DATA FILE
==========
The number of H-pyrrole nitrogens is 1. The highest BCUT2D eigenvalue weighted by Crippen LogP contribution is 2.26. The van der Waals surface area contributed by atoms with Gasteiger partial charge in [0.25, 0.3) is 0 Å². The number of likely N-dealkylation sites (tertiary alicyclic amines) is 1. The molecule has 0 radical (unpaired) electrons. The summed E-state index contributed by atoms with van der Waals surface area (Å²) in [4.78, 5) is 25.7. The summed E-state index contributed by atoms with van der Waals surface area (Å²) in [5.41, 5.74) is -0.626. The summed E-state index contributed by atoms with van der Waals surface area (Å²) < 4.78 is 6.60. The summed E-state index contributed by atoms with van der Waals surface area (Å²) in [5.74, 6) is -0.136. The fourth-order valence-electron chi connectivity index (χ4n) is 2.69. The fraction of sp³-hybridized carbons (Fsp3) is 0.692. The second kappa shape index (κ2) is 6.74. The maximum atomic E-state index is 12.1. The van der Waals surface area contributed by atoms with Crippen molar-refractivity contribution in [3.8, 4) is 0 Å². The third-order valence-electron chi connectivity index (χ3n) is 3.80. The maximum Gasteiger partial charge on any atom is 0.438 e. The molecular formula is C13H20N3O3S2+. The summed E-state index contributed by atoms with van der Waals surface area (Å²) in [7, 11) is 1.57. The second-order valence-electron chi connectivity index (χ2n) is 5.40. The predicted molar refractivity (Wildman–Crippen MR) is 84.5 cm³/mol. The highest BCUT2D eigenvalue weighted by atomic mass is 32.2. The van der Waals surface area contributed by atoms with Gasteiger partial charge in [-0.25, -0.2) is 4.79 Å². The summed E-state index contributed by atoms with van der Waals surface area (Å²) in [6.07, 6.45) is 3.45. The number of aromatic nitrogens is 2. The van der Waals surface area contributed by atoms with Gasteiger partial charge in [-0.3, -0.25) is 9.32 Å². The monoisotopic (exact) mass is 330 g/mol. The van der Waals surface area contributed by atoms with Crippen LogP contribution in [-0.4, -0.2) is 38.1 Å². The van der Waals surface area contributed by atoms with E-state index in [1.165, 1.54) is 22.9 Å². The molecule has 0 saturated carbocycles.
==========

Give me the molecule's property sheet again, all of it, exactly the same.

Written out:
The number of H-pyrrole nitrogens is 1. The highest BCUT2D eigenvalue weighted by Crippen LogP contribution is 2.26. The van der Waals surface area contributed by atoms with Gasteiger partial charge in [0.25, 0.3) is 0 Å². The number of likely N-dealkylation sites (tertiary alicyclic amines) is 1. The molecule has 0 radical (unpaired) electrons. The summed E-state index contributed by atoms with van der Waals surface area (Å²) in [4.78, 5) is 25.7. The summed E-state index contributed by atoms with van der Waals surface area (Å²) in [5.41, 5.74) is -0.626. The summed E-state index contributed by atoms with van der Waals surface area (Å²) < 4.78 is 6.60. The summed E-state index contributed by atoms with van der Waals surface area (Å²) in [5.74, 6) is -0.136. The fourth-order valence-electron chi connectivity index (χ4n) is 2.69. The fraction of sp³-hybridized carbons (Fsp3) is 0.692. The second kappa shape index (κ2) is 6.74. The maximum atomic E-state index is 12.1. The van der Waals surface area contributed by atoms with Crippen molar-refractivity contribution in [3.8, 4) is 0 Å². The third-order valence-electron chi connectivity index (χ3n) is 3.80. The maximum Gasteiger partial charge on any atom is 0.438 e. The molecular formula is C13H20N3O3S2+. The summed E-state index contributed by atoms with van der Waals surface area (Å²) in [7, 11) is 1.57. The second-order valence-electron chi connectivity index (χ2n) is 5.40. The predicted molar refractivity (Wildman–Crippen MR) is 84.5 cm³/mol. The highest BCUT2D eigenvalue weighted by atomic mass is 32.2. The van der Waals surface area contributed by atoms with Gasteiger partial charge in [-0.25, -0.2) is 4.79 Å². The summed E-state index contributed by atoms with van der Waals surface area (Å²) in [6.07, 6.45) is 3.45. The number of aromatic nitrogens is 2. The van der Waals surface area contributed by atoms with Gasteiger partial charge in [-0.3, -0.25) is 9.32 Å². The monoisotopic (exact) mass is 330 g/mol. The van der Waals surface area contributed by atoms with Crippen LogP contribution in [-0.4, -0.2) is 38.1 Å². The van der Waals surface area contributed by atoms with E-state index in [1.165, 1.54) is 22.9 Å². The molecule has 0 saturated carbocycles.